Assembly approves compromise racial profiling bill backers call 'first step'

SACRAMENTO - A compromise bill prohibiting police from stopping motorists because of their race or ethnicity was approved Monday by the state Assembly as backers called it ''better than nothing.''

The bill would ban what is known as ''racial profiling'' - police pulling over motorists just because they are black, brown or another minority.

It would also require police to take diversity training and to give a business card to any motorist who asks for it. That would make it easier for a motorist to file a complaint.

The author, Sen. Kevin Murray, D-Culver City, introduced a different bill after he was pulled over by a Beverly Hills officer in June 1998, right after he had won nomination to the Senate.

The Legislature last year approved his bill, which would have required police agencies to keep statistics on the race and ethnic background of detained motorists. Gov. Gray Davis vetoed that bill, contending the data collection would be too expensive.

Davis worked with Murray and other lawmakers on this new version and has agreed to sign it.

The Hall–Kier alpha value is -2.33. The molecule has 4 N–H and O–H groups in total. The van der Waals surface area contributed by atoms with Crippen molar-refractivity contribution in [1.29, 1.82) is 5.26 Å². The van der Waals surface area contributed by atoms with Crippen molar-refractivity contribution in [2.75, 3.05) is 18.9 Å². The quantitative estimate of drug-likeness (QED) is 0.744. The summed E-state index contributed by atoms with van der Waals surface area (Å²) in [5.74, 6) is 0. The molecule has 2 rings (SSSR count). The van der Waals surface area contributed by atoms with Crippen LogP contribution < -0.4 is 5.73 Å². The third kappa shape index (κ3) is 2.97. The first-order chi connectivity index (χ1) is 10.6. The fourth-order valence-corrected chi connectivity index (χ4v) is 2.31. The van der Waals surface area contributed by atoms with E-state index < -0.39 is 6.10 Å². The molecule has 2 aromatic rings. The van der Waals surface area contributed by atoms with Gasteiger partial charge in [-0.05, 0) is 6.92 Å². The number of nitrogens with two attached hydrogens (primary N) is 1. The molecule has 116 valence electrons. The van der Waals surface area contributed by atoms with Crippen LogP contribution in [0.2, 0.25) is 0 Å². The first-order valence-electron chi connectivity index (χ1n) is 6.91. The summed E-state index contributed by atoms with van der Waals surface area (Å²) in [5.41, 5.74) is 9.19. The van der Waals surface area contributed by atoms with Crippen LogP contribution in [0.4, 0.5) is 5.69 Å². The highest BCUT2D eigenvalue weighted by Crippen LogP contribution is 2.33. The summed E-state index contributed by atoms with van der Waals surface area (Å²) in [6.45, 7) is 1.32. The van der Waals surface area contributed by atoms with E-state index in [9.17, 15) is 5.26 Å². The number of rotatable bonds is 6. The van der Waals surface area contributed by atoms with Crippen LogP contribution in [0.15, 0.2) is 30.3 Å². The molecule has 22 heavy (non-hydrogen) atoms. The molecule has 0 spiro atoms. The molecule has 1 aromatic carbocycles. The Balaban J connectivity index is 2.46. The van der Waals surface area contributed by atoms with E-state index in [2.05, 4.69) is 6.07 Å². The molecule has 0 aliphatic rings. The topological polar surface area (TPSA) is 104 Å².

The bill is supported by dozens of civil rights groups, but opposed by many other similar groups. At a committee hearing in June, Michelle Alexander, director of the American Civil Liberties Union's Racial Justice Project, said without the data collection, it would be impossible to know if the training worked or the ban was effective.

During Monday's Assembly debate, all lawmakers who spoke supported the bill and it was returned to the Senate for a final vote on amendments by a 63-1 vote.

However, some backers were less than enthusiastic.

''This is a bill that's not much at all, but it's better than nothing,'' said Assemblywoman Audie Bock, I-Piedmont.

''This does move the issue forward,'' added Assemblyman Darrell Steinberg, D-Sacramento. ''This is a beginning and a first step, but not a last step.''

Several black and Hispanic lawmakers said the bill would make a difference in their communities.

Assemblyman Tony Cardenas, D-Arleta, described how his law-abiding brother fears catching the attention of a police officer and being pulled over. He said the required training might help police.

''Maybe some of them don't realize they are racially profiling people,'' Cardenas said.

Assemblyman Rod Wright, D-Los Angeles, said black constituents told him the new bill was better because the 1999 version would have forced officers to give tickets to motorists to justify the stop in the statistics.

''If you are in South-Central (Los Angeles), would you rather get a ticket or a business card?'' Wright asked.

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